Welcome to Day 3 of the Freedom Through Forgiveness 5 Day Series designed to help hurting hearts heal. If you missed Part 1 you can find it here. Day 2 can be found through this link. Due to the 4th of July holiday, I've decided to run Days 4 and 5 next week; Monday, July 6 and Tuesday, July 7. The book giveaway will also be continued until Tuesday, July 7. A winner will be announced on Wednesday.
Today I'm sharing 8 common myths about forgiveness and then a brief synopsis of the truth. Making the choice to forgive is the right choice, but it's not always easy to do, especially when there are so many pre-conceived notions about what forgiveness looks like.
Debunking 8 Myths About Forgiveness
Truth: True forgiveness is an act of the heart despite throbbing physical, emotional, or mental pain. Jesus extended forgiveness to Roman soldiers amidst the pain they inflicted at his crucifixion.
Solutions for Pain:
- Confess your true feelings to the Lord
- Be honest with God about how you feel forgiving the person who hurt you.
- Trust God for His strength to sustain you so you can forgive the person.
Example of an honest talk with God:
"Lord, Dawn hurt me so much that I am not sure I will ever heal. I can't believe she said such hurtful things behind my back and then acted so nice to my face. Just the thought of her actions infuriates me. I never want to see her again! Having said all this, I refuse to let unforgiveness and bitterness become lord of my life. Father, give me the desire and strength to forgive Dawn. Conquer and rule me now, Lord. I will obey you. Thank you for hearing me."
Myth 2: Forgiving Is Forgetting
Truth: God forgives and chooses never to bring up our sin again (this is the idea of forget), yet this is not true for us. We forgive, even though we may never be able to erase the memory of the offense from our minds. Deep wounds caused by others require us to "continue" forgiving.
Solution: You can pray for the offender:
- Ask the Lord to direct your mind in how to pray for this person
- Sit still for a few moments and listen for the Lord's voice
- Pray the direction the Lord has given you (If you have not received specific direction then pray a promise of God's Word for the person)
Myth 3: Forgiving Is Ignoring Sin
Biblical forgiveness is the only solution to being sinned against. It is not biblical if it ignores the sin of another.
Truth: Jesus said, "So watch yourselves. If your brother sins, rebuke him, and if he repents, forgive him. If he sins against you seven times in a day, and seven times comes back to you and says, 'I repent,' forgive him. The apostles said to the Lord, 'Increase our faith!'" Luke 17:3-5
Solution: When sinned against we are to rebuke and restore. After repentance, we are to forgive no matter how many times a person sins against us in a day.
Myth 4: Forgiving means you excuse the offender's hurtful act.
Truth: Forgiveness is a response that seeks to redeem the hurt, not brush it off. An accidental "slip of the tongue" needs no forgiveness because it isn't deliberately caused. Intentional hurts need forgiveness. Forgiving the one who hurt you doesn't lessen the impact of the painful action. But forgiveness does unlock our own "prison" of bitterness.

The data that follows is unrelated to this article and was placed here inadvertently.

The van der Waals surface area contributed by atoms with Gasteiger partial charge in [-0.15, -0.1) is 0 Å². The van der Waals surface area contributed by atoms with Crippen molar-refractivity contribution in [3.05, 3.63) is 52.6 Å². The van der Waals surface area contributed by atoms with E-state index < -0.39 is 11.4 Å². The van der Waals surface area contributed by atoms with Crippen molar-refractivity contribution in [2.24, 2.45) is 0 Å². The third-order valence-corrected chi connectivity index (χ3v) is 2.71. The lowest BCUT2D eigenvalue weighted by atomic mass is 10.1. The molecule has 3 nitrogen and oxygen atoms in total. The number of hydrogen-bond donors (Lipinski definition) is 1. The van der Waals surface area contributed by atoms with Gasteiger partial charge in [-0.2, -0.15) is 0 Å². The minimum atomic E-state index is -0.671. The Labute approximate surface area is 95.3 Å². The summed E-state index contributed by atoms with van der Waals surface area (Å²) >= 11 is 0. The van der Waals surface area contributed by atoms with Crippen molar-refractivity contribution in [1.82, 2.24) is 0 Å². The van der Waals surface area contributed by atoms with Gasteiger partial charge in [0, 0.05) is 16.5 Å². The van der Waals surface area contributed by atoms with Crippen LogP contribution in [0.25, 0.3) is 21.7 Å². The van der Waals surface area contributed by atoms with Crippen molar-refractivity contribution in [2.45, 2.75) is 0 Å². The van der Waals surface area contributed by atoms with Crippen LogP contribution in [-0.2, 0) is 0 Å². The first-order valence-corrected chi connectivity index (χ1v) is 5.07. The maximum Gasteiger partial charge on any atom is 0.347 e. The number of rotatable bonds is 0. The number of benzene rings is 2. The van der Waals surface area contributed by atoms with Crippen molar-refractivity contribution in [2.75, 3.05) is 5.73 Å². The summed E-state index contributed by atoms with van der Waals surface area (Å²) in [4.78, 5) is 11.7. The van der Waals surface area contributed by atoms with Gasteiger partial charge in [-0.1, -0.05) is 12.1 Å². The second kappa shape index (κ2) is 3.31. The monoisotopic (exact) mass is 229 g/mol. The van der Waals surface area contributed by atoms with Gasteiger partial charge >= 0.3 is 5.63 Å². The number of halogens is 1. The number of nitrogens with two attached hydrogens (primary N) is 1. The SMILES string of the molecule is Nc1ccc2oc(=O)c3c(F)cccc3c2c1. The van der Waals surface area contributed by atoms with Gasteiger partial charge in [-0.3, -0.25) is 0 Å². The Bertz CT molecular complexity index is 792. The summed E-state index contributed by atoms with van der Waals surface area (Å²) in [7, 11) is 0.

Myth 5: Before forgiving, you must first understand why the offender hurt you.
Truth: Our human mind yearns to make all the confusing puzzle pieces fit together neatly before we forgive. However, the truth is we can forgive an offender even if we never discover the reasons for the inflicted pain. Author Philip Yancey writes in What's So Amazing About Grace, "Not to forgive imprisons me in the past and locks out all potential for change. I thus yield control to another, my enemy, and doom myself to suffer the consequences of the wrong."
Myth 6: Before forgiving the offender, you must feel forgiving.
Truth: Forgiveness has nothing to do with how you feel. You can feel hurt, betrayed, and angry, and still completely forgive the one who wounded you. Biblical forgiveness is an act of the will. It's a choice you make.
Can you still feel angry after you forgive? Yes! Anger means you're in touch with reality—it's part of being human. But be careful to aim that anger at what your offender did, not at the offender personally. Then let your anger push you toward justice.
Myth 7: Forgiving means the offender will face no consequences.
Truth: When we choose to forgive someone, our forgiveness doesn't "let him off the hook." Forgiveness also doesn't mean justice shouldn't be served. There are still consequences to the sin/crime. There is still the judicial system to answer to for crimes. And ultimately, offenders must answer to God. When we forgive the offender, we are setting ourselves free from the prison of bitterness and hate and transferring the offender into the hands of God who will deal with the guilty party.
Myth 8: When your offender is punished, you'll find closure.
Truth: We think we can more easily forgive others if they confess the crime and apologize for the pain they caused. Sadly, there's not always a confession and apology. If there's been a terrible crime committed, they will more than likely answer to the judicial system. But don't look to justice, imprisonment, or execution to bring needed closure and healing. Only God can bring that to you through your choice to forgive.
About the Book Giveaway
You will get one entry for each of the following you do:
1) Leave a comment below.
2) Sign up using the Linky Giveaway Tool below.
3) Promote it on your blog, FB, or Twitter, and link it the giveaway back to this post. (One entry for each place you promote it.) If you use the book photo above in your post, it should link back to here automatically.
There will be a Linky Giveaway Tool M-F. Feel free to enter each day. There will be new Freedom Through Forgiveness content each day.